What Will Happen Next, and Where? The Role of Twitter and Social Networking Sites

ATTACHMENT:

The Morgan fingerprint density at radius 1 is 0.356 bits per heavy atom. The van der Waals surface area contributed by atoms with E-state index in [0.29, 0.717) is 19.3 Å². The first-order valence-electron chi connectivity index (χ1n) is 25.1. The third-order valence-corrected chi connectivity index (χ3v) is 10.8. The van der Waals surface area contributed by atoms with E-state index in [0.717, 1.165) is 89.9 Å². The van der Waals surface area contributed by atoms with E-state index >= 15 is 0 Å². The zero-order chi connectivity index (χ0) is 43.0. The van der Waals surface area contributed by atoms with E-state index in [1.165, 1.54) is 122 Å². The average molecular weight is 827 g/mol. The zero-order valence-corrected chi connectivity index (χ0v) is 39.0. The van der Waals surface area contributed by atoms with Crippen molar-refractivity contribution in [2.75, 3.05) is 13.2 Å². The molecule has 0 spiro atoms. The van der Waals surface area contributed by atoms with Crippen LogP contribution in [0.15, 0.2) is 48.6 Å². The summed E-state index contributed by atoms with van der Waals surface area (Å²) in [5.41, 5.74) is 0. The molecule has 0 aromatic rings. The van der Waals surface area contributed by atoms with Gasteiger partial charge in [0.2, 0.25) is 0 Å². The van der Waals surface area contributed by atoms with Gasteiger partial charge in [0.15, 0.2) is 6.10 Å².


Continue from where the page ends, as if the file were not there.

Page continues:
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As raging fires burned across London last night and the city was overtaken by reckless looting and random rioting, anybody could be forgiven for thinking that the country was falling apart – that disenfranchised youths were ripping the seams between class divides even wider than before, while the vulnerable watched on, wide eyed and fearing. But as we acknowledge this sentiment and nod towards 80s-inspired images of a contemporary apocalypse brought on by today’s youth, we should all take a minute to pause and realise that certain stereotypes – like a small minority ruining it for everyone – were in fact realised yesterday evening. For the majority of the country's youth was not looting JJB Sports and initiating a cat and mice game between the police in the high streets and alleyways. Instead, they homogenously sat watching events rolling on 24 hour news channels, clued to their Facebook and repeatedly refreshing their Twitter feed with anxious worry. It is to these modern mediums that we all looked last night to ascertain what was happening in London, Birmingham and – as it now may be emerging – perhaps across the country, right into the early hours of this morning. Without the use of social networking sites and rolling news channels, we would be in the dark. Yet, many people are asking can Twitter, Facebook and new technologies like BlackBerry’s Messenger service be blamed for aiding the organisation of such destruction? The question is a pointless one of which answering will not be fruitful to the clean-up operation and possible prevention measures that could be implored in the future. Before Twitter and Facebook, there were internet chat rooms; before internet chat rooms, there was texting; and before mobile phones – believe it or not – people communicated via landline telephones and were also known at times to speak in person.
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